Moon to appear darker and redder than normal on penumbral lunar eclipse (wiki commons)
The final penumbral lunar eclipse this year is set to take place on 18 October when the moon will appear much dimmer and redder than normal.
The lunar eclipse will be visible to people living in Europe, Africa, the Americas and parts of Asia just before midnight GMT.
A penumbral lunar eclipse is when the moon passes through Earth's shadow - the penumbra is the wider region where only a portion of light source is obscured by the planet.
It only occurs when the moon passes directly behind Earth into its shadow, leaving all three celestial bodies aligned. The lunar eclipse will be visible for several hours.
Penumbral lunar eclipse will be best seen in Europe (Astronomical Almanac/U.S. Naval Observatory)
Stargazers in Europe look set to get the best view of the eclipse as it will occur when the night sky is at its darkest.
During a penumbral eclipse, the moon appears darker and redder because the sun's light is being filtered through the Earth's atmosphere, which eliminates much of the 'blue light'.
Writing for Sky and Telescope magazine, Alan MacRobert said: "On the evening of Friday, October 18th, the full Moon will glide across the pale outer fringe (penumbra) of Earth's shadow.
"Unusual shading on the southern half of the Moon should be fairly plain. Look for the penumbral shadow to move from (celestial) east to west across the disc. You might be able to detect lesser traces of penumbral shading for about 45 minutes before and after mid-eclipse."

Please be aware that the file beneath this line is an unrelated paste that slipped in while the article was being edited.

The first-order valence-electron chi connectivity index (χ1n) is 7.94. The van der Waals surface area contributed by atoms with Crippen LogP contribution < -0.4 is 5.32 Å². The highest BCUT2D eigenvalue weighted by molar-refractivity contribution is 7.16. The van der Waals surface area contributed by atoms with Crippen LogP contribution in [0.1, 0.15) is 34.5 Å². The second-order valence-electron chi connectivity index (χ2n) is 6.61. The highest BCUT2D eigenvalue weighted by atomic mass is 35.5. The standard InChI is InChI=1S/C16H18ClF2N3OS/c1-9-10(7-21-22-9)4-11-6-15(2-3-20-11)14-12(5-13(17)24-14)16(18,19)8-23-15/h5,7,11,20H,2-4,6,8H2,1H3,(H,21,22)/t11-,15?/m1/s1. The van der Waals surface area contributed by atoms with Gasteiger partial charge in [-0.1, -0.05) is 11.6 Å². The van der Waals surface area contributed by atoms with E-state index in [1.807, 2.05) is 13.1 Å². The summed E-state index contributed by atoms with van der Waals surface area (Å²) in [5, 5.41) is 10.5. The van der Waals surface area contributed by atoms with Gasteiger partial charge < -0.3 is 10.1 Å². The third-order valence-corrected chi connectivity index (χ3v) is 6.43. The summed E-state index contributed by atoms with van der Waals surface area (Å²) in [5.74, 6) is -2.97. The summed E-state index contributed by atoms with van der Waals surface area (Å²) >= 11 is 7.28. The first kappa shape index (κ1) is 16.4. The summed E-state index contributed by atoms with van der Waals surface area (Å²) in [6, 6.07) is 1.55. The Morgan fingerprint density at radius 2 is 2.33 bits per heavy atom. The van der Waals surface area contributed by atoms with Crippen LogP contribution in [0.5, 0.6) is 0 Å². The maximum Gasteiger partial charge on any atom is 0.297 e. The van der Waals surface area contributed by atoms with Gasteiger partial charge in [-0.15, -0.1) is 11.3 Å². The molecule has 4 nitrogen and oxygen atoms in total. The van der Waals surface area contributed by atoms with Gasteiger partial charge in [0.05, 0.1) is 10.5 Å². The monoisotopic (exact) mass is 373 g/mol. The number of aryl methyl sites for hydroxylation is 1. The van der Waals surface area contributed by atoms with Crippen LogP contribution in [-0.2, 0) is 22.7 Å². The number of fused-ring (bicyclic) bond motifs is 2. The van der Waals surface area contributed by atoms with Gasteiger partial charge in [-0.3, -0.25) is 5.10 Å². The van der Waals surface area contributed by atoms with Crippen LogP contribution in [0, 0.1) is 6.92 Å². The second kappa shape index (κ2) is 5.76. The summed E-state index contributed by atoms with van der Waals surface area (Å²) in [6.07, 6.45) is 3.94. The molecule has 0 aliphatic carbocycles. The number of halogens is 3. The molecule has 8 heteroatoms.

Lunar eclipse (wiki commons)
This penumbral lunar eclipse will be the last one of the year. The next will not take place until April 2014.
According to Universe Today, photographers can capture the eclipse to show how much dimmer the moon appears with before and after shots: "Be sure to use identical exposure settings to catch this effect. Locations where the moon rides high in the sky also stand the best chance of imaging the faint penumbral shading, as the Moon will be above the discolouring effects of the thicker air mass low to the horizon.
"The moon reaches descending node along the ecliptic about 20 hours after the end of the eclipse, and reaches apogee just over six days later on 25 October. The October Full Moon is also known as the Hunter's Moon, providing a bit of extra illumination on the fall hunt."
Penumbral Lunar Eclipse 2013: Where to Watch the Moon in Earth's Shadow
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